Saturday, March 25, 2006

Good Design and Easier Living

I still don't know why I believed as a beginning reader that this book on my mom's high shelf was a Guide to Easter Living. It must have been the font, as it is unlikely Fritzi would have called it a "homemaker's Bible". Still, Mary and Russel Wright's book, Guide to Easier Living, is a treasure reminding me of Mom. I brought it back from Nebraska last week after a good spring break with my dad. The Wright's book is the precursor for Martha Stewart, and for Proctor & Gamble's website, HomeMadeSimple "simple solutions for easy living," where you can play a Swiffer Dusters Clean Scene interactive game resembling The Sims, but tidier.

Mom's Guide to Easier Living is copyrighted 1954. It was a revolutionary volume for the post-WWII families moving into suburbia and a new casual lifestyle. Russel Wright's dinnerware pattern, "American Modern" sold more placesettings than any other in history with it's clean borderless aesthetic and stackability. You can find lots of this dinnerware on eBay. Wright "merged organic grace and technical rigor with an air of luxurious utility" according to Design Within Reach. The more I Googled, the more connected I felt to Fritzi.

The book has been reissued, and is as vital now as it was fifty years ago when we lived at 26th and Franklin.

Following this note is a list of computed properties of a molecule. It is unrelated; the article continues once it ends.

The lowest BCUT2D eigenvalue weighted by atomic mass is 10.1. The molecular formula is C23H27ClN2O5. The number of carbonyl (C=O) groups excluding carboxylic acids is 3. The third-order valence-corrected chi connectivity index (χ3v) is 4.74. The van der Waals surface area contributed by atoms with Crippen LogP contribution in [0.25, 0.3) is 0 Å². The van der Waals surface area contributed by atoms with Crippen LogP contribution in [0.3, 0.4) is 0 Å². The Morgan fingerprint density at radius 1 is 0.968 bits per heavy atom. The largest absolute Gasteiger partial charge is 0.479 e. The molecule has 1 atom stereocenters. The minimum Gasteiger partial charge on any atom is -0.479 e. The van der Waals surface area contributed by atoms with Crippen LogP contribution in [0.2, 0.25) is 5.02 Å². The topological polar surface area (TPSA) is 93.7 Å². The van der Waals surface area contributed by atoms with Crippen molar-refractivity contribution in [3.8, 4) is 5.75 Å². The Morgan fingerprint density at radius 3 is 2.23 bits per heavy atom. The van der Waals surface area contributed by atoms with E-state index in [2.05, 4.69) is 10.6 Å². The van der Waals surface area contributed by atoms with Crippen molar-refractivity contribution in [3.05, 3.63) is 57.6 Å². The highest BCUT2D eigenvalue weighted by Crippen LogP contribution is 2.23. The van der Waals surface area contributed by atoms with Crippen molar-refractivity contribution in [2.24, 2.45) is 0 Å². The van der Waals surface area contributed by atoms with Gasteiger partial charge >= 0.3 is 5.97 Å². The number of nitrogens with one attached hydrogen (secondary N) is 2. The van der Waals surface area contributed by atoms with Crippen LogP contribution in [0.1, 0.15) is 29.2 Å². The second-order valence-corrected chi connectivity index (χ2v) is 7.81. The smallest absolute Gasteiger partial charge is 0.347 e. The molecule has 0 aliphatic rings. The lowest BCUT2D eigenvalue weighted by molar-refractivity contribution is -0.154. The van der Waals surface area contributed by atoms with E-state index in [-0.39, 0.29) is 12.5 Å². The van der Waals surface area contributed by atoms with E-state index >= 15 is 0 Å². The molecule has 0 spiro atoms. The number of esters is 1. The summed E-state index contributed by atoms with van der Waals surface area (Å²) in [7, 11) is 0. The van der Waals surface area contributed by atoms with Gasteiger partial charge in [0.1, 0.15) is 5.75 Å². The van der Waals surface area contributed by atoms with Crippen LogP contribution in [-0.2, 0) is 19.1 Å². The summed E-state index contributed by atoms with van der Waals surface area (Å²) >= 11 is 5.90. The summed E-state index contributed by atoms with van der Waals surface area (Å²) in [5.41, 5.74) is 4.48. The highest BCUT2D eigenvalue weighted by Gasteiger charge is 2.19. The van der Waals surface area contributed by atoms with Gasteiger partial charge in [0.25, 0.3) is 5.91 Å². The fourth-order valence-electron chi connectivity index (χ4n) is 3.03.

My parents and my college watercolor professor were the only people who ever spoke of the "Good Design" mid-century modern movement. Now "Good Design" is more widely appreciated than ever. A touring exhibit, Russel Wright: Good Design is for Everyone will open at the Decorative Arts Center of Ohio in Lancaster, Ohio on May 5, 2006, before traveling to Columbus, IN, Palm Springs, CA, Tulane University in NOLA, and Bellevue, WA.

Each year The Chicago Athenaeum Museum of Architecture and Design awards prizes in a variety of categories. The Museum’s historic GOOD DESIGN program originated in Chicago in 1950 and was organized by Edgar J. Kaufmann, Jr., former curator of the Museum of Modern Art. Originally the program introduced state-of-the-art, modern products into the office and the home marketplace throughout the post-World War II decade. The program featured products and installations by some of America’s pioneers of modern design including: Charles and Ray Eames, Eero Saarinen, Russel Wright, Florence Knoll, and George Nelson—the most prominent design minds in America in the 1950s who blazoned a new international direction in design.

The Good Design/Easier Living proponents believed that products for the home, office, and business should be beautiful as well as functional and affordable. So did Mom. I am lucky that she shared this aesthetic philosophy with me.

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